• Thu
  • Oct 2, 2014
  • Updated: 1:13pm

Campus exam cheats in US top 70pc

PUBLISHED : Saturday, 08 July, 2006, 12:00am
UPDATED : Saturday, 08 July, 2006, 12:00am

Internet copying and pasting on the increase as Google generation have no concept of plagiarism


More than 70 per cent of students in the US have cheated in exams or assignments at one time or another, a survey has revealed.


The study, carried out by the Centre for Academic Integrity - a consortium of nearly 400 schools, colleges and universities in America plus some overseas institutions - quizzed 50,000 undergraduates across 60 US campuses.


A report of the study said internet plagiarism was a growing concern on all campuses 'as students struggle to understand what constitutes acceptable use of web-based sources'.


'In the absence of clear direction from faculty, most students have concluded that 'cut-and-paste' plagiarism, using a sentence or two or more from different sources on the internet and weaving this information together into a paper without appropriate citation, is not a serious issue,' the report said.


'A majority of students [77 per cent] believe such cheating is not a very serious issue,' it said.


Also of concern was the finding that academics and teachers were often reluctant to take action against suspected cheats.


The report said surveys over the past three years of almost 10,000 US academics found that 44 per cent of those aware of student cheating had never reported it to campus authorities. Students suggested cheating was higher in courses where it was well known faculty members were likely to ignore it.


'Studies of 18,000 students at 61 schools, conducted in the last four years, suggest cheating is also a significant problem in secondary school,' the report said.


'More than 70 per cent of respondents at public and parochial schools admitted to one or more instances of serious test cheating and more than 60 per cent admitted to some form of plagiarism.


'Slightly less than half of the respondents from private schools admitted similar behaviour, while about half of all students admitted they had engaged in some level of plagiarism using the internet.'


There is also a problem in Britain where 17 per cent of students told another survey they did not know how to treat material taken from the internet and other sources.


The study, by the Plagiarism Advisory Service at Northumbia University, quizzed more than 3,000 students.


Academic adviser Malcolm Ball, who carried out the survey, told an international conference on plagiarism held in Gateshead, northeast England, recently that the 17 per cent were not sure what they had to do to incorporate other people's work in their own within their universities' rules.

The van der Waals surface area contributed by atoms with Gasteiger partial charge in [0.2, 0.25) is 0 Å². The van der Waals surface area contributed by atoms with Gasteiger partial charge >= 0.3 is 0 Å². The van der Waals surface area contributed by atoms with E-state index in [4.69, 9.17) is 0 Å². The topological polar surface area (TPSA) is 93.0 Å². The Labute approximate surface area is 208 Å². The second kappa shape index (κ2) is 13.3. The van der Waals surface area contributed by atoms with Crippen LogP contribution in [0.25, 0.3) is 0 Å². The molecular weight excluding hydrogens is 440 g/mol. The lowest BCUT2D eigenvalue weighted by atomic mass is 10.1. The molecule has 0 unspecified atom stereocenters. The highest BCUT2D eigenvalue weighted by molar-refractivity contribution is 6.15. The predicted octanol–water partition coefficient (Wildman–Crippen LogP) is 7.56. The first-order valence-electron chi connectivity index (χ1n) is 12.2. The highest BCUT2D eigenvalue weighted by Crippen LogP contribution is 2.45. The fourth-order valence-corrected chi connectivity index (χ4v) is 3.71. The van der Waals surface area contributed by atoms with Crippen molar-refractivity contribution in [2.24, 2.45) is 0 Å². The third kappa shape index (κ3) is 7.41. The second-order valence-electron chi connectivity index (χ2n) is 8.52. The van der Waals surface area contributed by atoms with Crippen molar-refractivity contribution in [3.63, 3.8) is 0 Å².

Other academics say many of the 'Google generation' simply have no concept of plagiarism.


Professor Sally Brown, of Leeds Metropolitan University, said today's students were 'postmodern, eclectic, Google-generationists, Wikipediasts who don't necessarily recognise the concepts of authorships or ownerships'.


Plagiarism was rampant in British universities. 'It's probably safe to say plagiarism has always been around worldwide; it's just a lot easier now thanks to the 'Net and Ctrl C, Ctrl V',' she said.


In Australia, an investigation into cheating at universities in Melbourne revealed that almost 1,000 students had been caught cheating over the past two years and hundreds had been expelled, suspended or given other punishments.


Using freedom of information legislation, the Herald Sun newspaper obtained reports from the universities that revealed scores of students had been suspended from their courses while others had been fined as much as A$500 ($2,900) or banned from attending university for up to five years.


Students who were punished included would-be lawyers and medical students studying at the two top universities: Melbourne and Monash.


The economics, business and commerce faculties at both institutions also recorded the highest number of student cheats.


Cheating in examinations included attempts to sneak in calculators, hide notes, store information on erasers or stick it on rulers, and use small mobile phones to call friends outside.


Extra reporting by staff reporter


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